Obama to sign order cutting U.S. government greenhouse gas emissions

U.S. President Barack Obama speaks to the City Club of Cleveland about middle class economics in Ohio March 18, 2015. REUTERS/Kevin Lamarque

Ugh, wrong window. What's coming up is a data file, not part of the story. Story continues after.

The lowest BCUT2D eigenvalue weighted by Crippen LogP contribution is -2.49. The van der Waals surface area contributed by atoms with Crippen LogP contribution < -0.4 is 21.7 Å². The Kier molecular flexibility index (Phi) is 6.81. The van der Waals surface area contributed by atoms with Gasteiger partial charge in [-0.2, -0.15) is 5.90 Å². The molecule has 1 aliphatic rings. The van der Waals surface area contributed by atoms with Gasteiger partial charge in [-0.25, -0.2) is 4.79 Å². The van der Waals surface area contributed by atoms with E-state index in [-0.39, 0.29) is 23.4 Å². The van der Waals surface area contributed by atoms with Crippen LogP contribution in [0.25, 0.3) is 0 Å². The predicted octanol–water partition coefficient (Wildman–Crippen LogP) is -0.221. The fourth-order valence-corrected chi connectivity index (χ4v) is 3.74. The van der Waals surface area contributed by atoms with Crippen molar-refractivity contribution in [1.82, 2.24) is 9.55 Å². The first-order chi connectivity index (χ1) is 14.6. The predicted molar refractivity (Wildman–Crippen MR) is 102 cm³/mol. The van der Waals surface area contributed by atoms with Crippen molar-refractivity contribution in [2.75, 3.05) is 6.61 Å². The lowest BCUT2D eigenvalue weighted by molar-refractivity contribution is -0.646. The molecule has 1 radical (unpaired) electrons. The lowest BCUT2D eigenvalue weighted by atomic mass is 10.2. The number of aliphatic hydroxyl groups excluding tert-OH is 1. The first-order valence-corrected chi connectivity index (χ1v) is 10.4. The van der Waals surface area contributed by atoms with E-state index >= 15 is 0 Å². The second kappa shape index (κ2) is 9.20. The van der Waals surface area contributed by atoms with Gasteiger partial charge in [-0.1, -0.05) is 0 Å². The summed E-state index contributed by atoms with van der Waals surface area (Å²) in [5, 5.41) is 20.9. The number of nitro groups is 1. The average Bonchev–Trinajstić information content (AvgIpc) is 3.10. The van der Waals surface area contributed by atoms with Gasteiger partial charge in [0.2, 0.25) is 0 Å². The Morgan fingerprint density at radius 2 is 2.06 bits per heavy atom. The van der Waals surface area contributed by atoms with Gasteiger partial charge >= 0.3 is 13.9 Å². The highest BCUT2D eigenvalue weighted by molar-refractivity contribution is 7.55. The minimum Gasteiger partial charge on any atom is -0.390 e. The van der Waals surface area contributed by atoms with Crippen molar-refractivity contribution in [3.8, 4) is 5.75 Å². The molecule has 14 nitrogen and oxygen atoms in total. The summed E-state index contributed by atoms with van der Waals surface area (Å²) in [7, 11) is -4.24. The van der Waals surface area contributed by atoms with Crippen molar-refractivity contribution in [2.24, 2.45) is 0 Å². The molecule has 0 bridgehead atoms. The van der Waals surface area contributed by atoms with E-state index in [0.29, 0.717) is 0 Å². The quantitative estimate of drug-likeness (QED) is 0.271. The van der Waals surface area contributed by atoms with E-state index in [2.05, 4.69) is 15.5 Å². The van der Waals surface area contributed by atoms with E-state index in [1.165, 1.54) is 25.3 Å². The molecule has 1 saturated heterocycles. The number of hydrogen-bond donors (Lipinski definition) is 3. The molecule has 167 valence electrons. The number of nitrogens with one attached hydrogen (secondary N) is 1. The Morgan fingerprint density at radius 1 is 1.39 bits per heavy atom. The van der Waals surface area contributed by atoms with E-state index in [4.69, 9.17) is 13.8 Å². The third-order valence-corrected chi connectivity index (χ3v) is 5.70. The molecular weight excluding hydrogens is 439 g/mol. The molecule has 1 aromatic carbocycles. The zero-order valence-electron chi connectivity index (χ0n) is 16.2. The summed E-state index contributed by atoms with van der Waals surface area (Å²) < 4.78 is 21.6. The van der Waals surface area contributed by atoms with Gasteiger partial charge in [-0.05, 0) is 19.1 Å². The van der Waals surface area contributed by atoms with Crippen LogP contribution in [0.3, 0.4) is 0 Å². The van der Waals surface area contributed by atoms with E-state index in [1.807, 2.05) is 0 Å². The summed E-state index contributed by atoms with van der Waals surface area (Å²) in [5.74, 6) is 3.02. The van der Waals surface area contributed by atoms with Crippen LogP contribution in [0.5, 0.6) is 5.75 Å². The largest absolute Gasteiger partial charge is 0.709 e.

By Eric Walsh and Julia Edwards WASHINGTON (Reuters) - U.S. President Barack Obama will sign an executive order on Thursday that sets a goal for the U.S. government to cut its greenhouse gas emissions by 40 percent by 2025, the White House said. Although the federal government accounts for only 0.7 percent of net U.S. emissions, it is the single largest energy consumer in the United States, according to the White House. Meeting the goal would cut 21 million metric tons of greenhouse gas emissions from 2008 levels, it said. Several large private-sector partners, including IBM, General Electric and Honeywell, also committed to cutting a combined 5 million metric tons. Obama has made fighting climate change a top priority in his final two years in office. The White House sees it as critical to his legacy. In November, Obama reached an agreement with Chinese President Xi Jinping that set a goal of reducing overall U.S. greenhouse gas emissions by 26 percent to 28 percent below 2005 levels by 2025. China agreed to begin lowering its carbon dioxide emissions by 2030, with the intention of trying to do so earlier. White House senior adviser Brian Deese said the federal government's share of greenhouse gas emissions in the overall U.S. economy is "modest," but said the announcement is significant. "The potential from this announcement, however, is significant both because we can drive substantial reductions across the entire federal footprint and because our efforts to do that leverage both innovation and investment in the private sector," Deese said on a call with reporters. The Environmental Protection Agency last year offered a Clean Power Plan that set deadlines for states to submit proposals to meet power plant carbon emission reduction goals. A dozen states, including Kentucky, West Virginia, Indiana and Wyoming, sued the EPA last August, soon after the plan was unveiled, saying its use of a certain section of the Clean Air Act was illegal. The federal D.C. Circuit Court of Appeals will hear the case on April 16. Obama's budget proposal for fiscal 2015, released last month, called for a 7 percent boost in funding for clean energy and a $4 billion fund to encourage U.S. states to make faster and deeper cuts to emissions from power plants. It also called for the permanent extension of tax credits used by the wind and solar power industries. (Additional reporting by Valerie Volcovici; Editing by Dan Grebler)